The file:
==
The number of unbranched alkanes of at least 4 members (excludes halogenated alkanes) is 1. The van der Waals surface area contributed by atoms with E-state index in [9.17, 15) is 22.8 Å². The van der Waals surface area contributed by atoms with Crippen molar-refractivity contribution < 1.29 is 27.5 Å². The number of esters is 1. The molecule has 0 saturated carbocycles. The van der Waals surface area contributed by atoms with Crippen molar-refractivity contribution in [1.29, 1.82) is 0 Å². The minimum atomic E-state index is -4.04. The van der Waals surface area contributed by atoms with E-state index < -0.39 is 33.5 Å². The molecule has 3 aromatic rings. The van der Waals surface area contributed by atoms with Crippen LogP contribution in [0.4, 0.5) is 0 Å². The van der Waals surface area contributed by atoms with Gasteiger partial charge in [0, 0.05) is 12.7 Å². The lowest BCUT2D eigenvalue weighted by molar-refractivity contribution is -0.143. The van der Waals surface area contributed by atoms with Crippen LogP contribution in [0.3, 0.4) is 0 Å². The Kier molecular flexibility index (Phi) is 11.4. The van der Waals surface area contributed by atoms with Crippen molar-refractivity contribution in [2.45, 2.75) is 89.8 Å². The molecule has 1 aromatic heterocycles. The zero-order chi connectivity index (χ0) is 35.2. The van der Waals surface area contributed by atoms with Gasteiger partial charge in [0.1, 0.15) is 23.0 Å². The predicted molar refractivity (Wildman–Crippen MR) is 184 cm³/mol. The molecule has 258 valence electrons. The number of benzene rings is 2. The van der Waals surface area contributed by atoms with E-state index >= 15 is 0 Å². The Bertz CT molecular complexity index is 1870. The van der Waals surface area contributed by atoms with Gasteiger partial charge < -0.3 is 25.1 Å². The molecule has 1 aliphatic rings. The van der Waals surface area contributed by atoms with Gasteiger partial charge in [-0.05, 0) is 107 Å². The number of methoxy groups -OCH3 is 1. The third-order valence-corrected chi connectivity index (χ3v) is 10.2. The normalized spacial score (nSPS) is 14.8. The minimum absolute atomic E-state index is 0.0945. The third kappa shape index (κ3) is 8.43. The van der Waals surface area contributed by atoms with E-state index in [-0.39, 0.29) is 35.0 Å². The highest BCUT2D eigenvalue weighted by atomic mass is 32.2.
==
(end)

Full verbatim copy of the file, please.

The number of unbranched alkanes of at least 4 members (excludes halogenated alkanes) is 1. The van der Waals surface area contributed by atoms with E-state index in [9.17, 15) is 22.8 Å². The van der Waals surface area contributed by atoms with Crippen molar-refractivity contribution < 1.29 is 27.5 Å². The number of esters is 1. The molecule has 0 saturated carbocycles. The van der Waals surface area contributed by atoms with Crippen molar-refractivity contribution in [1.29, 1.82) is 0 Å². The minimum atomic E-state index is -4.04. The van der Waals surface area contributed by atoms with E-state index < -0.39 is 33.5 Å². The molecule has 3 aromatic rings. The van der Waals surface area contributed by atoms with Crippen LogP contribution in [0.4, 0.5) is 0 Å². The van der Waals surface area contributed by atoms with Gasteiger partial charge in [0, 0.05) is 12.7 Å². The lowest BCUT2D eigenvalue weighted by molar-refractivity contribution is -0.143. The van der Waals surface area contributed by atoms with Crippen LogP contribution in [0.3, 0.4) is 0 Å². The Kier molecular flexibility index (Phi) is 11.4. The van der Waals surface area contributed by atoms with Crippen molar-refractivity contribution in [2.45, 2.75) is 89.8 Å². The molecule has 1 aromatic heterocycles. The zero-order chi connectivity index (χ0) is 35.2. The van der Waals surface area contributed by atoms with Gasteiger partial charge in [0.1, 0.15) is 23.0 Å². The predicted molar refractivity (Wildman–Crippen MR) is 184 cm³/mol. The molecule has 258 valence electrons. The number of benzene rings is 2. The van der Waals surface area contributed by atoms with E-state index >= 15 is 0 Å². The Bertz CT molecular complexity index is 1870. The van der Waals surface area contributed by atoms with Gasteiger partial charge < -0.3 is 25.1 Å². The molecule has 1 aliphatic rings. The van der Waals surface area contributed by atoms with Gasteiger partial charge in [-0.05, 0) is 107 Å². The number of methoxy groups -OCH3 is 1. The third-order valence-corrected chi connectivity index (χ3v) is 10.2. The normalized spacial score (nSPS) is 14.8. The minimum absolute atomic E-state index is 0.0945. The third kappa shape index (κ3) is 8.43. The van der Waals surface area contributed by atoms with E-state index in [-0.39, 0.29) is 35.0 Å². The highest BCUT2D eigenvalue weighted by atomic mass is 32.2.